ALEX BRUMMER : Royal London fights for LV and its promise to keep the insurer mutual

The battle that has been unleashed for control of LV and the mutual insurer’s 1.2m policyholders is an unedifying spectacle.

The controversial Chairman Alan Cook and Chief Executive Mark Hartigan, both senior LV executives, were determined to force Liverpool Victoria members to accept an offer by Bain Capital. They have not been sincere with the members. 

Long-standing claims have been made that the offer of mutual consolidator Royal London to policyholders with LV With-profits would be less beneficial.

Offer: Royal London says it would be willing to preserve LV’s mutual status. The merger process would take longer in that members of both firms would need to vote the deal through

Offer: Royal London says it would be willing to preserve LV’s mutual status. Due to the fact that both companies would be required to vote for the deal, the merger would take longer.

Moreover, it is argued that under Royal London’s ownership, mutual status for LV members would have to be surrendered.

That is misleading, as Royal London says it would be willing to preserve LV’s mutual status. It would be slower because both the members and regulators would have to approve the merger.

The problem is not with the accusations and counterclaims, but that there’s no impartial arbitrator to verify what has been said.

The offer documents and audited forecasts are not available from both sides. There is no sighting of consulting and investment banking fees being paid to LV advisers Fenchurch. The standards are lower than in any other bidding tussle.

 It is shameful that when the savings of ordinary policyholders are at stake, the process is such a shambles. 

The fact that the Financial Conduct Authority has failed to act on the matter is incredibly frustrating.

It is important to remember that private equity and life insurance policies can be redeemed quickly. 

That’s why LV customers must reject the Bain deal, demand fresh leadership and seek a longer life for their savings with Royal London.

A strong arm

The difference between Theresa May’s government and Boris Johnson’s with regards to damaging overseas takeovers could not be more acute.

It is evident in the Culture Secretary Nadine Dories’ decision to open a competition and investigate national security concerns over the sale of Softbank to Arm Holdings, a Cambridge-based smart chip maker to Nvidia.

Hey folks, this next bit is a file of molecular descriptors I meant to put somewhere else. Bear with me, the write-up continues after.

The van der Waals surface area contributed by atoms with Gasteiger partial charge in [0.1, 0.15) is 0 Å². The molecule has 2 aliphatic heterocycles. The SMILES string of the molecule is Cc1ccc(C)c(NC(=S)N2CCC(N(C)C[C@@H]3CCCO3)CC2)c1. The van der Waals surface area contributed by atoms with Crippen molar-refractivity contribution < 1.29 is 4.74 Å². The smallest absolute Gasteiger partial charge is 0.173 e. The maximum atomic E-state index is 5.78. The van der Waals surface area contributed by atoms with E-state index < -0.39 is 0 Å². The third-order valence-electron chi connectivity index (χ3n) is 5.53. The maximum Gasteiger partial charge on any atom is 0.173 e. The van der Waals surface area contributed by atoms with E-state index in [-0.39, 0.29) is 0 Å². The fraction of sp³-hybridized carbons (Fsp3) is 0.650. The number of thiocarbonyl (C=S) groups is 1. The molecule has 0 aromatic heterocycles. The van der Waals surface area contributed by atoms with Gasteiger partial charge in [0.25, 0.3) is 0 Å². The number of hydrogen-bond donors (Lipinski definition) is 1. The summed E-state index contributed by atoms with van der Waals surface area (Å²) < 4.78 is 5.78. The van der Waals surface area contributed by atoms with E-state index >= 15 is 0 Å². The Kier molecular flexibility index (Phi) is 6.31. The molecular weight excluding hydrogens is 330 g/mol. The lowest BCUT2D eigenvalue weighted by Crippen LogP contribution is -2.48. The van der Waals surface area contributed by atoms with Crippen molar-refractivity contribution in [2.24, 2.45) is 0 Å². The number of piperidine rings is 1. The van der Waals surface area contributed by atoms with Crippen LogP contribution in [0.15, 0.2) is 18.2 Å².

Had May and her timid team been more willing to place sand in the wheels of foreign takeovers, not only would Arm and its workforce have been saved the trauma of ownership uncertainty, but the UK’s defence and satellite capacity would not have been denuded by the sales of Cobham and Inmarsat.

GKN may have needed a shake-up but it could have avoided the ‘buy, improve and sell’ model at Melrose.

Simon Peckham and his team at Melrose may have done a fabulous job in refurbishing GKN’s auto and aerospace operations, but it will all be for nothing should the EV technology and sensitive aerospace tech end up in overseas hands.

Nvidia Arm’s deal with Arm is now under scrutiny by the UK, USA and EU.

Given the regulatory challenges and the delays, it would not be that surprising if even someone as ambitious as Nvidia founder Jensen Huang were to withdraw from the fray and think about spending the £30billion or so outlay committed to Arm on other investment choices. 

Masayoshi, Softbank’s mercurial boss, might think again after having given up his long-term ownership promises for Arm.

A London Initial Public Offering would bring Arm back into the public market, which is the best outcome for Britain and the UK’s future.

It would raise questions about whether London Stock Exchange can absorb a float on the size of Arm. This is far more than Glencore or The Hut Group, which was disappointing.

However, it was determined to make London the home of Aramco’s much larger IPO.

Reshoring Arm, and the valuable intellectual property it contains to the UK should be easy with willpower and determination.

Calls missed

There are many myths about the post-pandemic period. Thanks to Rishi Sunak’s furlough, the Office for Budget Responsibility forecast of 12 per cent unemployment could not have been more wrong as jobless queues shrink and vacancies surge.

Although the shortage of tanker drivers panicked motorists into waiting for hours in line, it was a mere nine-day miracle.

The predictions of the noise farming lobby that 100,000 pigs would need to be slaughtered and that there wouldn’t be any turkeys on Christmas Eve have also been proved wrong.

Let your voice be heard on LV 

We are encouraging LV members, customers, or others, who would like to see it retain its mutual status, rather than be bought out by private equity,  to write to it.

It is possible to use the words from the Daily Mail newspaper’s City Pages (photo here).

Below are the words that you can copy and paste in a letter. 

It can be sent to Alan Cook Chairman of LV= Liverpool Victoria, County Gates Bournemouth, BH12NF 

Dear Alan Cook,

I urge you, the undersigned to reconsider your decision of selling LV= to Bain Capital. Instead, keep it in its mutual status.